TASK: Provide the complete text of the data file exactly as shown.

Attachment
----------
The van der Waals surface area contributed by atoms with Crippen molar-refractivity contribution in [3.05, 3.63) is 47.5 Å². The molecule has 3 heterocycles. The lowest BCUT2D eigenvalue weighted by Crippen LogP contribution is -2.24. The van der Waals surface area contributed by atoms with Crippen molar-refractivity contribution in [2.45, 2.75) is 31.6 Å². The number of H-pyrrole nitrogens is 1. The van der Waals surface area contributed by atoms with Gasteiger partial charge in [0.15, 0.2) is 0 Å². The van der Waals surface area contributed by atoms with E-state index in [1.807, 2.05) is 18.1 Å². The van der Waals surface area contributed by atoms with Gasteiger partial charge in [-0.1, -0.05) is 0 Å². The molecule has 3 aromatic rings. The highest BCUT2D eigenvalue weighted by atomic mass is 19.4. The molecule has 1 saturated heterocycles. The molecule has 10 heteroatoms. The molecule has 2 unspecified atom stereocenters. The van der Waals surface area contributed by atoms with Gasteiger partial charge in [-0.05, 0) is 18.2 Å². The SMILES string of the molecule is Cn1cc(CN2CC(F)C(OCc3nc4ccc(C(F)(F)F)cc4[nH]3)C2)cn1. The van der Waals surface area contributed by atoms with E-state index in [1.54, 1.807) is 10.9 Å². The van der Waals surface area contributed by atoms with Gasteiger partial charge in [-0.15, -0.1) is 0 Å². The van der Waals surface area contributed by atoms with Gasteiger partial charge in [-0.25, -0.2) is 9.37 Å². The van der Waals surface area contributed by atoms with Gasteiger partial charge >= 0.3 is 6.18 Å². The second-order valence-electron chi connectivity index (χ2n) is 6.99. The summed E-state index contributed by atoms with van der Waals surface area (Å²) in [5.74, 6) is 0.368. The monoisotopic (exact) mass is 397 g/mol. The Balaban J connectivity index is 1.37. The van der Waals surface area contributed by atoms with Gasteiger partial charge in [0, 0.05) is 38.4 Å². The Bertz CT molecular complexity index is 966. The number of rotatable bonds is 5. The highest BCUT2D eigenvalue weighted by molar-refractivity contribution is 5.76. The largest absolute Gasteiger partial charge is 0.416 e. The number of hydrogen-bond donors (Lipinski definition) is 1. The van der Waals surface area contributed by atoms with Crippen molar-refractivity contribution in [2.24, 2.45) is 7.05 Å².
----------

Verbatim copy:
The van der Waals surface area contributed by atoms with Crippen molar-refractivity contribution in [3.05, 3.63) is 47.5 Å². The molecule has 3 heterocycles. The lowest BCUT2D eigenvalue weighted by Crippen LogP contribution is -2.24. The van der Waals surface area contributed by atoms with Crippen molar-refractivity contribution in [2.45, 2.75) is 31.6 Å². The number of H-pyrrole nitrogens is 1. The van der Waals surface area contributed by atoms with Gasteiger partial charge in [0.15, 0.2) is 0 Å². The van der Waals surface area contributed by atoms with E-state index in [1.807, 2.05) is 18.1 Å². The van der Waals surface area contributed by atoms with Gasteiger partial charge in [-0.1, -0.05) is 0 Å². The molecule has 3 aromatic rings. The highest BCUT2D eigenvalue weighted by atomic mass is 19.4. The molecule has 1 saturated heterocycles. The molecule has 10 heteroatoms. The molecule has 2 unspecified atom stereocenters. The van der Waals surface area contributed by atoms with Gasteiger partial charge in [-0.05, 0) is 18.2 Å². The SMILES string of the molecule is Cn1cc(CN2CC(F)C(OCc3nc4ccc(C(F)(F)F)cc4[nH]3)C2)cn1. The van der Waals surface area contributed by atoms with E-state index in [1.54, 1.807) is 10.9 Å². The van der Waals surface area contributed by atoms with Gasteiger partial charge in [-0.15, -0.1) is 0 Å². The van der Waals surface area contributed by atoms with Gasteiger partial charge in [-0.25, -0.2) is 9.37 Å². The van der Waals surface area contributed by atoms with Gasteiger partial charge >= 0.3 is 6.18 Å². The second-order valence-electron chi connectivity index (χ2n) is 6.99. The summed E-state index contributed by atoms with van der Waals surface area (Å²) in [5.74, 6) is 0.368. The monoisotopic (exact) mass is 397 g/mol. The Balaban J connectivity index is 1.37. The van der Waals surface area contributed by atoms with Gasteiger partial charge in [0, 0.05) is 38.4 Å². The Bertz CT molecular complexity index is 966. The number of rotatable bonds is 5. The highest BCUT2D eigenvalue weighted by molar-refractivity contribution is 5.76. The largest absolute Gasteiger partial charge is 0.416 e. The number of hydrogen-bond donors (Lipinski definition) is 1. The van der Waals surface area contributed by atoms with Crippen molar-refractivity contribution in [2.24, 2.45) is 7.05 Å².